A Critique of Fall Reading Week
So there you have it. The monumental moment (or series of moments, if you prefer) that is Fall Reading Week has come and gone from the University of Toronto. What’s the verdict?
Before this year, students enjoyed a two-day break called Fall Break. It was always a pleasant surprise, being a short and sweet way to take a breath without disrupting the quick pace that tends to grip the Fall term. This break, however, had only been on the calendar since 2009, when the Faculty of Arts & Science had phased out Fall Reading Week.
Now, about seven years later, this longer break was brought back by an overwhelming majority through a student referendum. (Full disclosure—I voted no.)
Tacking on three days to Fall Break meant shuffling around time in other places on the calendar. For students, this meant that school started a few days earlier than usual. In and of itself, this isn’t a bad thing. Summer is already quite long, and most students are itching to be back by the end of it. What I thought sucked was how it cut into orientation activities, more popularly (or at least, used to be) known as Frosh Week.
Ah, Frosh. I remember my Frosh Week … it was okay. Regardless, it’s an invaluable experience, and losing days did take away from its initiatory nature. Frosh Week is supposed to throw you into a new environment, immersing you in a pool of fellow froshies until you’ve grabbed onto a few that will help you stay afloat. Only then can you come up for air. Usually you’re left with a solid crew of friends and a good sense of the layout and expectations of the university.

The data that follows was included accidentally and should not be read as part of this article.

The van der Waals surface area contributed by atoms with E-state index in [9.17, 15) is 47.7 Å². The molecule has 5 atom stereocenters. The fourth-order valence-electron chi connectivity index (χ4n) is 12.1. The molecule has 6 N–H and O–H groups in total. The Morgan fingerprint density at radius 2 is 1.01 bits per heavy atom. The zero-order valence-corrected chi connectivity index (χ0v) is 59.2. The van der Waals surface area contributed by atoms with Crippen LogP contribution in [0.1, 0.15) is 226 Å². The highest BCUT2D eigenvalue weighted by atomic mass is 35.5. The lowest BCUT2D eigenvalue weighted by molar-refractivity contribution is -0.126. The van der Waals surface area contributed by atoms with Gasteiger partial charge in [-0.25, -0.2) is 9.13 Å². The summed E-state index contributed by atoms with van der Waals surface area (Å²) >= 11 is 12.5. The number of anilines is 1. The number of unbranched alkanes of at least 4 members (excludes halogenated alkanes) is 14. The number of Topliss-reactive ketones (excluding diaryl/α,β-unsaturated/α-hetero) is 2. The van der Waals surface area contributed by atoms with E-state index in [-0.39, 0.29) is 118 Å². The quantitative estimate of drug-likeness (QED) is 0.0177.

A lot of this experience can be lost on students when the week becomes condensed. Suddenly you’re having session after session of information and activities thrown at you with only a day or two to really get it. Clubs Fair and the Street Fest get combined into something called … the Clubs Carnival? Huh?
I’m sure it went over fine for people, but I wish incoming students had gotten to experience a full week of settling in and getting to know the University of Toronto.
The longer break might also make some changes to the time span after fall classes end and before exams begin, but let’s be real, that period is always a blur anyways. I don’t think it matters too much.
Let’s talk about Fall Reading Week, though.
Like any break, you hear the usual, “What the fuck, it went by so quickly!” This is either because people had too much fun (like my friend, who travelled to Taiwan) or not enough (like most of us, staring into space instead of touching our books).
What felt different is how courses were awkwardly structured around the break. We had midterms before the break, and then a slew of assignments due right after. I would rather have school, because without the extra days of instruction it was trickier to get time in with a professor or get in touch with classmates.
Nevermind that it completely throws off the momentum of the term, which I mentioned earlier. Plopping a week in my lap made me feel like I could relax a bit, but considering the schoolwork left to do, the Fall Reading Week was a recipe for disaster. My family wants me to come home, I want to see my friends and I’m nervously patting my textbook on the cover and telling it, “I’ll be back, I’m just stepping out to buy some cigarettes.”
Oh well. I still got some work done, even though I didn’t like how it felt … but maybe I just have a stick book up my ass.
Drop us a line at firstname.lastname@example.org if you feel differently. I’d love to hear how your Fall Reading Week went too!